In a painful effort to protect the unspent balance or authorized budget, the Alta School Board approved approximately $351,000 in budget reductions for next school year at its meeting Monday. These reductions will come in staff reductions - from elementary to high school - and include classroom positions, coaching positions, a secretary's position and fine arts position. No names have been connected to the list of reductions at this time.
"There's no question that budget reductions are difficult," said Superintendent Dr. Fred Maharry in an effort to soothe the pain from the blow. "A lot of districts are dealing with this. As painful as they are, they are necessary to protect our unspent balance or authorized budget."
Dr. Maharry told the large group that gathered for the meeting Monday that without the reductions, the state department of education projected that the unspent balance would continue to spiral downward, even into the negative.
"We need to be disciplined. We all need to make sacrifices. This is personal and painful but we need to stick together as one big Alta team and be as cohesive as we can. We're all involved in this - our board, our staff, our parents. We need to look at the priorities and make sure they're funded."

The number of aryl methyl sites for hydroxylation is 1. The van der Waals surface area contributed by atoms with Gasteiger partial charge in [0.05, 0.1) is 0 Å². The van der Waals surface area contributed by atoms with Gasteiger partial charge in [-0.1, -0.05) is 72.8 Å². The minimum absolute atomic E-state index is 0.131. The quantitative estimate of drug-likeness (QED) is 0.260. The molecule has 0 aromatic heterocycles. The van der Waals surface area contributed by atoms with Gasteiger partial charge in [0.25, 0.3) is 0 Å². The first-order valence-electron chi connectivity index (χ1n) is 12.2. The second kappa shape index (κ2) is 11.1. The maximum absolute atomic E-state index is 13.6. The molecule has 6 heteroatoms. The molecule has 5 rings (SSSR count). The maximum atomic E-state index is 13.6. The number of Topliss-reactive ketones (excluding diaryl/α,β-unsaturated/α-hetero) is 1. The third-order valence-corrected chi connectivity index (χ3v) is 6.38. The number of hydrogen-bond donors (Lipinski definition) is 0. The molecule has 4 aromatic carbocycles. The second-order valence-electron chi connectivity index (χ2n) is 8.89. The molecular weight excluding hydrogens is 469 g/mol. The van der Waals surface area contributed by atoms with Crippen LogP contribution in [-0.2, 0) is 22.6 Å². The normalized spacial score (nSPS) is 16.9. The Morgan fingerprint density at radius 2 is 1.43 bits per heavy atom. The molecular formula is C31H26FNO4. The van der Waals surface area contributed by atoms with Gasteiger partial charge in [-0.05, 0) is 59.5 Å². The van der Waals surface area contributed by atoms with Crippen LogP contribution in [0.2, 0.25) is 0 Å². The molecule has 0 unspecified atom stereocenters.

He ended by saying the administrators are open to suggestions from anyone not agreeing with the areas that have been decided upon to make reductions.
The administrators will work together to decide which staff members will be affected and the board will make the final approval of job reductions.
"We will move on this as soon as possible," said Dr. Maharry, allowing those staff members being let go ample time to look for other jobs.
Even though the reductions will total around $351,000, with new expenses for next year (teacher negotiations are still in the process, insurance costs are seeing an increase as are energy costs and books and supplies and keeping up with technology) this would mean a net cut of about $200,000 for the district.
A member of the audience said it is a lot like what the federal government is doing right now - making cuts while granting spending increases.
Dr. Maharry explained that if all teachers and staff remained at the same pay and paid out of their own pockets the insurance increase, the cost savings could be more, but the district isn't going to ask that of their teachers and staff who work hard.
"The board doesn't want to take any deeper cuts than we have to until we have to," said board president Ila Galvin. "Our goal all along has been to maintain as much as we can."
The district will be saving about $80,000 next year by not replacing retiring elementary/middle school principal Maxine Lampe. The duties will be divided between Supt. Dr. Maharry (Pre-kindergarten through fourth grade) and high school principal Tom Ryherd (fifth grade through eighth grade). The school board approved a salary increase of $6,500 for each of the administrators for the additional responsibilities they are taking on. The salaries of the secretaries and classified staff will also be supplemented for doing additional work to make the new situation successful. Secretaries would receive up to an additional $2,857.50 and teachers would receive up to $2,283.50 for doing curriculum and school improvement work.